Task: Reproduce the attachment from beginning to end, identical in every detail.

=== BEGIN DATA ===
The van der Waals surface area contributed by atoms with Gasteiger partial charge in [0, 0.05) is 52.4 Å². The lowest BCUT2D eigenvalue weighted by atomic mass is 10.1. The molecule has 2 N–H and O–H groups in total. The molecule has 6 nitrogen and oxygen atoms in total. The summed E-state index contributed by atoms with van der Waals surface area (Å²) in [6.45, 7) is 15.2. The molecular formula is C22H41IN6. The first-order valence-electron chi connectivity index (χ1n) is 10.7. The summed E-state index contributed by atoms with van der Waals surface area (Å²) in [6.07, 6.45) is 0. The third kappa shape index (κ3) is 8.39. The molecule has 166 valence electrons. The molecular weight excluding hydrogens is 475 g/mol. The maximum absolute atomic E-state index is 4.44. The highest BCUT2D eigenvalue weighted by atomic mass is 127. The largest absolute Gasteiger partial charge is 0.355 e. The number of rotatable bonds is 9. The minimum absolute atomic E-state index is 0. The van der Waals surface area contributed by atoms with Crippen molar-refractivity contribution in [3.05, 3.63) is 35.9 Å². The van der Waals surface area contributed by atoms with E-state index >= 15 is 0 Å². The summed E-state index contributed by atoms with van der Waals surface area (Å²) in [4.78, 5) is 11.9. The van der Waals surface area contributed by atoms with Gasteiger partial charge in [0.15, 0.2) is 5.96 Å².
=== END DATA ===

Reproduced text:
The van der Waals surface area contributed by atoms with Gasteiger partial charge in [0, 0.05) is 52.4 Å². The lowest BCUT2D eigenvalue weighted by atomic mass is 10.1. The molecule has 2 N–H and O–H groups in total. The molecule has 6 nitrogen and oxygen atoms in total. The summed E-state index contributed by atoms with van der Waals surface area (Å²) in [6.45, 7) is 15.2. The molecular formula is C22H41IN6. The first-order valence-electron chi connectivity index (χ1n) is 10.7. The summed E-state index contributed by atoms with van der Waals surface area (Å²) in [6.07, 6.45) is 0. The third kappa shape index (κ3) is 8.39. The molecule has 166 valence electrons. The molecular weight excluding hydrogens is 475 g/mol. The maximum absolute atomic E-state index is 4.44. The highest BCUT2D eigenvalue weighted by atomic mass is 127. The largest absolute Gasteiger partial charge is 0.355 e. The number of rotatable bonds is 9. The minimum absolute atomic E-state index is 0. The van der Waals surface area contributed by atoms with Crippen molar-refractivity contribution in [3.05, 3.63) is 35.9 Å². The van der Waals surface area contributed by atoms with E-state index >= 15 is 0 Å². The summed E-state index contributed by atoms with van der Waals surface area (Å²) in [4.78, 5) is 11.9. The van der Waals surface area contributed by atoms with Gasteiger partial charge in [0.15, 0.2) is 5.96 Å².